16|SPREAD

A KID-FRIENDLY

ENVIRONMENT Environmental Ed students put on interactive presentations for different elementary schools written by Leah Pack

A

Above left: Senior Nick Kraske does an imitation of Bruce from “Finding Nemo”. Above right: Senior Jacob Lanan gives a presentation to a group of elementary school students.

n excited group of kindergarteners count the number of teeth on a life-size drawing of an extinct shark’s jaw. As they shout out their guesses, senior Environmental Education student Nick Kraske sneaks behind the three trifold boards set up for the fish presentation. The group of kids turn around just in time to see a shark puppet poke out from the top of the board dedicated to fresh water fish adaptations. Before they know it, Kraske, is now taking on the role of Bruce the shark from “Finding Nemo.” “My favorite part is surprising the kids with the shark puppet because it’s always interesting to see their reactions, whether they are curious or scared,” Kraske said. “I like when they are surprised because it gets their attention at least, for a couple of seconds.” Elementary schools from across the Metro area have been visiting East’s Environmental Ed classes since they began giving presentations about the science department’s animals 27 years ago. Science teacher James Lockard developed the program after seeing that other schools did interactive activities with their Environmental Ed classes. Not only has this program give high school students a chance to teach younger children, but the elementary school students also experience a unique, more hands-on way of learning. Since then, Lockard and science teacher Russell Debey have devoted the entire second semester of Environmental Ed to preparing for the different presentations and teaching the elementary school children about different species. When the students aren’t preparing for or giving the presentations, they learn about current environmental issues in the world. “We spend two weeks at the beginning of second semester with students giving the talks to each other and grading each other and after two weeks they are ready to

Below: Kindergarten students observe the different animals in the Environmental Ed room.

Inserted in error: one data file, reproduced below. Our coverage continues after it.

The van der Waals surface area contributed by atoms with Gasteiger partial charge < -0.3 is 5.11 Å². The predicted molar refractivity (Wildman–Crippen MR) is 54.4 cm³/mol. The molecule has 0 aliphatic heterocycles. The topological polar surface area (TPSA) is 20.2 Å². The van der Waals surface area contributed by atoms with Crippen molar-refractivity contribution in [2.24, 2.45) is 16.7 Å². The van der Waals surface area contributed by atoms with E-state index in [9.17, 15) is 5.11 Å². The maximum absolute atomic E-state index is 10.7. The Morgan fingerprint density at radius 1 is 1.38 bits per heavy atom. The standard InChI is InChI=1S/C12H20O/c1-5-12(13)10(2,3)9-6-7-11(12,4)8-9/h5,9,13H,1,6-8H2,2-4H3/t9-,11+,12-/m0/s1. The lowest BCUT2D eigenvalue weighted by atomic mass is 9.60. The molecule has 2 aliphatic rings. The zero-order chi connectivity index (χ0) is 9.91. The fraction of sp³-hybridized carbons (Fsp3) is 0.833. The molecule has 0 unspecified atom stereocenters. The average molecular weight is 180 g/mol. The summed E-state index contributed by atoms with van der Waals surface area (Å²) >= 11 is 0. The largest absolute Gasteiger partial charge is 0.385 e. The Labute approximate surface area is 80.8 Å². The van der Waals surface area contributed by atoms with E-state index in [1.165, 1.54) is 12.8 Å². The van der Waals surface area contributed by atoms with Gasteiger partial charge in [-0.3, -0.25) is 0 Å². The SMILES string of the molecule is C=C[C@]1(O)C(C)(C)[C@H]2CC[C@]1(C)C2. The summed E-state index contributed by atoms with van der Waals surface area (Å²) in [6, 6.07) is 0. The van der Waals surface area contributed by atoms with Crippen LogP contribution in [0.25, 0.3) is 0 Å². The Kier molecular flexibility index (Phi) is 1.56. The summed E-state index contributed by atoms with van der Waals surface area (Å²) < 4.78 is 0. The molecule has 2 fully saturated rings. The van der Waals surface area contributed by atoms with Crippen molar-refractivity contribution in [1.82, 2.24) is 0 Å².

KIDS CORNER

Jase McDonell

SPREAD |17

photos by Neely Atha

go,” Lockard said. After returning from winter break, the Environmental Ed students from each hour are required to list their group preference for the presentations from most desired to least. There are a total of nine groups: mammals, reptiles, amphibians, arthropods, birds, recycling, turtles, fish and snakes. Their names are then drawn randomly, leaving their potential animal group up to luck. Each presentation group will have three students at most from the two Environmental Ed classes.The Environmental Ed students switch groups throughout second semester, giving the students a chance to work closely with different animals and peers. Once the groups are decided, the preparation process begins. Lockard and Debey provide their students with some possible lesson plans to get them started. Most of their information for the presentations comes from the concepts covered in first semester when they are taught about a variety of different animals, and from their research on the internet. They are expected to retain all the information in order to use it when teaching the elementary school kids. “It’s really cool to see the amount of work you put into a class and the amount of information you learn become useful after taking a test over it,” senior Evan Bloom said. “I’ve learned so much more by being put in a teaching position where I am forced to know the facts so I can tell the younger kids about them during my presentation.” When it comes time to present, the elementary school students are split up into groups that rotate to allow them to see every presentation. The presentations are 10 minutes long and are mainly focused on the basics of each animal group. “Somewhere along the line we try to sneak in a little environmental message about what the animals’ state in the world is,” Lockard said. Along with the basics like the animals’ habitat, diet and appearance, the high school students are required to go over the adaptations of each species and specific facts about the animals that the East science department owns such as a snapping turtle and owl. The elementary school students are also given the opportunity to hold the animals. “I think it’s a good program because it is a hands on experience so they hear about the animals, they read about